Even before Wilson easily won her primary over Las Cruces businessman Greg Sowards on Tuesday, the National Republican Senatorial Committee had set aside $3 million in advertising for the New Mexico race, which is among the group's top 10 targets heading into the general election.
A former scientist at Sandia National Labs in New Mexico has pleaded not guilty to charges of stealing research to share with China. Jianyu Huang was arraigned Tuesday in U.S. District Court in Albuquerque. The Albuquerque Journal reports Huang faces five counts of federal program fraud and one count of false statements.
Authorities say he passed off nanotechnology research that belongs to the U.S. as his own. They say he went online to share the data with state-run schools in China.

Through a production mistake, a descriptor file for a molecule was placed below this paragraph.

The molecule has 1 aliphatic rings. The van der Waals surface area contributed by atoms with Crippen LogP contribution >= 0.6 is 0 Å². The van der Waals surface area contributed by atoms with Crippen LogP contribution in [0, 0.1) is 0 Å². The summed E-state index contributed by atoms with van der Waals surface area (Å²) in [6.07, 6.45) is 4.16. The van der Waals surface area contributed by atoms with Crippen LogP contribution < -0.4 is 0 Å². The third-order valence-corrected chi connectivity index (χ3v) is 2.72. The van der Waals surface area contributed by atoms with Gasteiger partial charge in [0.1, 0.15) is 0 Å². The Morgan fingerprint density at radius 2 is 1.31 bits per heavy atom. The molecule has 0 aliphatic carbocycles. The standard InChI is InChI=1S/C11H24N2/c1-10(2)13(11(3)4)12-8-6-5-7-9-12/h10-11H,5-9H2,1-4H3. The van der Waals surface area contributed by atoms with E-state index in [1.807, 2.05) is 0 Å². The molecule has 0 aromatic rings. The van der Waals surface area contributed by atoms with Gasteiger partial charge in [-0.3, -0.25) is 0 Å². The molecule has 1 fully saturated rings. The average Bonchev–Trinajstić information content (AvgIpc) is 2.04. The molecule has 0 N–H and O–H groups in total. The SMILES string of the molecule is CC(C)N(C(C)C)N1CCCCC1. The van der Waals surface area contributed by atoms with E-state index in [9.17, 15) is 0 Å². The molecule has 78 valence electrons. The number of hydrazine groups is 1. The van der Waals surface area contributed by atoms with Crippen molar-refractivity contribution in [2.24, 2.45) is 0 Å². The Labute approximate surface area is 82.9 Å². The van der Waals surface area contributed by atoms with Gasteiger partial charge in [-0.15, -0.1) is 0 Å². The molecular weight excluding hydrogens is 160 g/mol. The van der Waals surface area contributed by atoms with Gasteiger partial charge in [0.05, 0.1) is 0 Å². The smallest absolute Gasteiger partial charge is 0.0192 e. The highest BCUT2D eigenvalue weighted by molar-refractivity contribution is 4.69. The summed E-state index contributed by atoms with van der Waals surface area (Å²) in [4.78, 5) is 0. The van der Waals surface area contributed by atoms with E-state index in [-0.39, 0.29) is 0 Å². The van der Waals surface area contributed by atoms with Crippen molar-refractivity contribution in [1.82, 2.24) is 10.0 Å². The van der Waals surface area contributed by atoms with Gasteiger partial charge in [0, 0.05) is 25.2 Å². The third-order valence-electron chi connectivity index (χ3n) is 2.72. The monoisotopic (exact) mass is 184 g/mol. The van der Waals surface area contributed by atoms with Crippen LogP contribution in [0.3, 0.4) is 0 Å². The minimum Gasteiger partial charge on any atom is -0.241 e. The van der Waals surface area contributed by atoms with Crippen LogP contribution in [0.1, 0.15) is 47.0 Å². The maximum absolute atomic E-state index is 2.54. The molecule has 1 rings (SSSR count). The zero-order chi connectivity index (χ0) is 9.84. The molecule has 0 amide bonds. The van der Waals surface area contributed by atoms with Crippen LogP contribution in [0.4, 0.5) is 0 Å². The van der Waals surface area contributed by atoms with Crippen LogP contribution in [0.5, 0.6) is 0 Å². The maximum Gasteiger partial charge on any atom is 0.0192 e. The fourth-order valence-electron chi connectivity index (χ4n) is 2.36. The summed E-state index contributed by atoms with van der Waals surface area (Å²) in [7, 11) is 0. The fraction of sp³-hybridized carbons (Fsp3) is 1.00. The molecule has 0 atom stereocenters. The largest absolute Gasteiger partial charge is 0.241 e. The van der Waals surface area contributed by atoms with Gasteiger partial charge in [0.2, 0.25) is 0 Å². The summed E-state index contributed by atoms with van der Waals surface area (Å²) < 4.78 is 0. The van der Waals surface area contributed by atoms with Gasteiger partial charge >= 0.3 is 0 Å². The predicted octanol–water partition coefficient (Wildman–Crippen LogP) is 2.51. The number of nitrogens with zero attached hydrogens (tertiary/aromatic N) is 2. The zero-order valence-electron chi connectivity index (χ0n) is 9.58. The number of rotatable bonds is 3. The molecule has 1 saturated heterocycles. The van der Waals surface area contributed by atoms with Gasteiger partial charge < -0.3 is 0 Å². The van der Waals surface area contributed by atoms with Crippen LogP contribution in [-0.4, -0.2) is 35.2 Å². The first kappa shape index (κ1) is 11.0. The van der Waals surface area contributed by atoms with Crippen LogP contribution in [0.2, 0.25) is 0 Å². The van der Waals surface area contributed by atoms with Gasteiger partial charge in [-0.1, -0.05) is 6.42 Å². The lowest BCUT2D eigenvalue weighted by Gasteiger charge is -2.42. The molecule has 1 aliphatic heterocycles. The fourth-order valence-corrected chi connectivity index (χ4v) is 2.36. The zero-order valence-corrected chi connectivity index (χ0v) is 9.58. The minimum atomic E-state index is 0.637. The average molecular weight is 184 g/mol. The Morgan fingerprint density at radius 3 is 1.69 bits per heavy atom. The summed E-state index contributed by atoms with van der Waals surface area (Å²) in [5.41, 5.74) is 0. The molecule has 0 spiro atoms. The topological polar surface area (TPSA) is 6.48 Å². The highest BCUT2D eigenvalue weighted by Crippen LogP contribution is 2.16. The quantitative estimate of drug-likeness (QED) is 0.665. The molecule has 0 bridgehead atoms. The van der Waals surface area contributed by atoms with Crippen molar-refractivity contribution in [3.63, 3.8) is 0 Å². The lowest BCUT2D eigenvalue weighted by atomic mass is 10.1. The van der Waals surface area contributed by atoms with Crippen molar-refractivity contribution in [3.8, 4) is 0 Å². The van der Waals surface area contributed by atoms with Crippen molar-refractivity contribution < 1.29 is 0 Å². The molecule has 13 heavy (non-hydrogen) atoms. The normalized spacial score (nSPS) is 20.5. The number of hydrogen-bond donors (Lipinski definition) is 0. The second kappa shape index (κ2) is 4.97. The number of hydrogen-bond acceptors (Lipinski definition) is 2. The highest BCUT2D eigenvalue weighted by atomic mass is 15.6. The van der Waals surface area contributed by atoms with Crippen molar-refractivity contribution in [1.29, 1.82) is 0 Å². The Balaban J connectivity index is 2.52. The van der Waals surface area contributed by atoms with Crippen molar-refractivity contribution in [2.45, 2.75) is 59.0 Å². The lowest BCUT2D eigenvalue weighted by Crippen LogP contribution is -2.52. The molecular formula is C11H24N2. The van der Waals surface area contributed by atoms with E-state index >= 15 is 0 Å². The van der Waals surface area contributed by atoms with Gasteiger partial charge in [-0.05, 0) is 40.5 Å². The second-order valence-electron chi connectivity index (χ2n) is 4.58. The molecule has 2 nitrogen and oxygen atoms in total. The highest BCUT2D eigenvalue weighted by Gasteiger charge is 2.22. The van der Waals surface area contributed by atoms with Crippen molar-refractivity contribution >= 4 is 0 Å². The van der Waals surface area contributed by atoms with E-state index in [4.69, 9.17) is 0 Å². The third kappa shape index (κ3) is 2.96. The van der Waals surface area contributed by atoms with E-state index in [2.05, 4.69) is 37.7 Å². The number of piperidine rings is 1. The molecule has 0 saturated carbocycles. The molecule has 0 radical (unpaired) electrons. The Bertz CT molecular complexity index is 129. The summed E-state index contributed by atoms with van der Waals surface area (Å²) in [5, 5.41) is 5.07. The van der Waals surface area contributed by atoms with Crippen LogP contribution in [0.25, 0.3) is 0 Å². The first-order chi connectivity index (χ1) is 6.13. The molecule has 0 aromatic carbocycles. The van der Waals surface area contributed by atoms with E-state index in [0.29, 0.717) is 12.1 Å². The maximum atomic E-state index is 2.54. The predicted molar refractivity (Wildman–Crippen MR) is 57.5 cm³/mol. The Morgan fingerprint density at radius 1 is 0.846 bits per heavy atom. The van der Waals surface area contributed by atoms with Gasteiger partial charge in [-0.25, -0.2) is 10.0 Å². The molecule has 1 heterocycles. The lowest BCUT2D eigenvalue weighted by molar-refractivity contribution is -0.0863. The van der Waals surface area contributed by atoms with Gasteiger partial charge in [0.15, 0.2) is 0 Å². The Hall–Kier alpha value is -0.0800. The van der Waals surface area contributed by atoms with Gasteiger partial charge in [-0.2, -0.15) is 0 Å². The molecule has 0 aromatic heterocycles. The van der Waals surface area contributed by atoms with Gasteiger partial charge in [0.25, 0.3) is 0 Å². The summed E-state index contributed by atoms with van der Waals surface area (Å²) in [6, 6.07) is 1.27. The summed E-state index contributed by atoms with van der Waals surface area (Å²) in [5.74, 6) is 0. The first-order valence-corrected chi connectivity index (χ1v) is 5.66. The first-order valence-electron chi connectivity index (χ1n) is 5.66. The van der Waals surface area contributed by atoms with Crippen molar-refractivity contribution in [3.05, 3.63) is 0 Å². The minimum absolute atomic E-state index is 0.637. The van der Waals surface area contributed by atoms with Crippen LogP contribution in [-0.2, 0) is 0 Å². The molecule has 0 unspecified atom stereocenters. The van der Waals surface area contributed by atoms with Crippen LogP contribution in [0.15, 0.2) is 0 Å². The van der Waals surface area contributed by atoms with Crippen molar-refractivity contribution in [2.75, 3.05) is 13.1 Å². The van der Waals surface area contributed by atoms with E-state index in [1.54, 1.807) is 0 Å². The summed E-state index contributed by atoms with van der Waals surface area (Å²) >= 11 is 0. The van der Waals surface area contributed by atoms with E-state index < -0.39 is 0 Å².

The owner of a Los Lunas auction business is facing criminal charges for the treatment of four emaciated horses found struggling for life. KRQE-TV reports Dennis Chavez, owner of Southwest Livestock Auction, was charged Tuesday with 12 misdemeanor counts of animal cruelty.
The Livestock Board began investigating the auction business in March after a graphic video was posted by a national livestock rights group. The group found sick and starving horses, and four downed animals were euthanized.
Bernalillo County Commissioner Michelle Lujan Grisham Tuesday won the Democratic nomination for Albuquerque's 1st Congressional District.
Grisham took 40% of the vote in what was a close three-way battle to replace Rep. Martin Heinrich, who won the Democratic nomination for New Mexico's open U.S. Senate seat. With nearly all the vote counted, State Sen. Eric Griego came in second with 35%. Former Albuquerque Mayor Marty Chavez trailed with 25% of the vote.